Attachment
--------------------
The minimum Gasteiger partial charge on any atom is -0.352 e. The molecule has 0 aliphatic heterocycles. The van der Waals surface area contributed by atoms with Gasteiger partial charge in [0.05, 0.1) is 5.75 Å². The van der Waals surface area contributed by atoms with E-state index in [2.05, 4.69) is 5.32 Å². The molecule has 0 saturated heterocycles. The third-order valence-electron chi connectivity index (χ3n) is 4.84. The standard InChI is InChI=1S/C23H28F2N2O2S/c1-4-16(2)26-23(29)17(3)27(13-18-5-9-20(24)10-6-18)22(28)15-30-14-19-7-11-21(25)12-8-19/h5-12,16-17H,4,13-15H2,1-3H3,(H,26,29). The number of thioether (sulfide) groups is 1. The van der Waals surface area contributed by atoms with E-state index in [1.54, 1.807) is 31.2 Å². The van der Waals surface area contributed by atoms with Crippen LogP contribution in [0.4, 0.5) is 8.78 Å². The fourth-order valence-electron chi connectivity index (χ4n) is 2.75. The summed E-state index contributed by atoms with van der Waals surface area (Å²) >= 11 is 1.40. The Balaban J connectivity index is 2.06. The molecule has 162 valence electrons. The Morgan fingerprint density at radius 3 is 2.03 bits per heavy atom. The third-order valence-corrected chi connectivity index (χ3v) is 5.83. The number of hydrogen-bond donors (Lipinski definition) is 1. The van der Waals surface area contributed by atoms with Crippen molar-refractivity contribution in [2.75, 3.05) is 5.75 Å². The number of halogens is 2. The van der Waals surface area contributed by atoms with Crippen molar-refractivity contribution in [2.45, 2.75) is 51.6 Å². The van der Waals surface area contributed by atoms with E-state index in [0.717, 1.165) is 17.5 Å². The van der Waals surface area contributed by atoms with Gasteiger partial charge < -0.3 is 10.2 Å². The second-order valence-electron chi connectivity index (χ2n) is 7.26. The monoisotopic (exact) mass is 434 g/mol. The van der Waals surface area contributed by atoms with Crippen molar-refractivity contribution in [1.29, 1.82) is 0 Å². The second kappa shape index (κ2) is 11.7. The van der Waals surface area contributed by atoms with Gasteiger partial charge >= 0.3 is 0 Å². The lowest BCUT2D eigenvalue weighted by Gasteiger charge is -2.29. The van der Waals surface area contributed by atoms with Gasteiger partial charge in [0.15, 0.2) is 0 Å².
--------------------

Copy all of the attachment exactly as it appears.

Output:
The minimum Gasteiger partial charge on any atom is -0.352 e. The molecule has 0 aliphatic heterocycles. The van der Waals surface area contributed by atoms with Gasteiger partial charge in [0.05, 0.1) is 5.75 Å². The van der Waals surface area contributed by atoms with E-state index in [2.05, 4.69) is 5.32 Å². The molecule has 0 saturated heterocycles. The third-order valence-electron chi connectivity index (χ3n) is 4.84. The standard InChI is InChI=1S/C23H28F2N2O2S/c1-4-16(2)26-23(29)17(3)27(13-18-5-9-20(24)10-6-18)22(28)15-30-14-19-7-11-21(25)12-8-19/h5-12,16-17H,4,13-15H2,1-3H3,(H,26,29). The number of thioether (sulfide) groups is 1. The van der Waals surface area contributed by atoms with E-state index in [1.54, 1.807) is 31.2 Å². The van der Waals surface area contributed by atoms with Crippen LogP contribution in [0.4, 0.5) is 8.78 Å². The fourth-order valence-electron chi connectivity index (χ4n) is 2.75. The summed E-state index contributed by atoms with van der Waals surface area (Å²) >= 11 is 1.40. The Balaban J connectivity index is 2.06. The molecule has 162 valence electrons. The Morgan fingerprint density at radius 3 is 2.03 bits per heavy atom. The third-order valence-corrected chi connectivity index (χ3v) is 5.83. The number of hydrogen-bond donors (Lipinski definition) is 1. The van der Waals surface area contributed by atoms with Crippen molar-refractivity contribution in [2.75, 3.05) is 5.75 Å². The number of halogens is 2. The van der Waals surface area contributed by atoms with Crippen molar-refractivity contribution in [2.45, 2.75) is 51.6 Å². The van der Waals surface area contributed by atoms with E-state index in [0.717, 1.165) is 17.5 Å². The van der Waals surface area contributed by atoms with Gasteiger partial charge < -0.3 is 10.2 Å². The second-order valence-electron chi connectivity index (χ2n) is 7.26. The monoisotopic (exact) mass is 434 g/mol. The van der Waals surface area contributed by atoms with Crippen molar-refractivity contribution in [1.29, 1.82) is 0 Å². The second kappa shape index (κ2) is 11.7. The van der Waals surface area contributed by atoms with Gasteiger partial charge >= 0.3 is 0 Å². The lowest BCUT2D eigenvalue weighted by Gasteiger charge is -2.29. The van der Waals surface area contributed by atoms with Gasteiger partial charge in [0.15, 0.2) is 0 Å².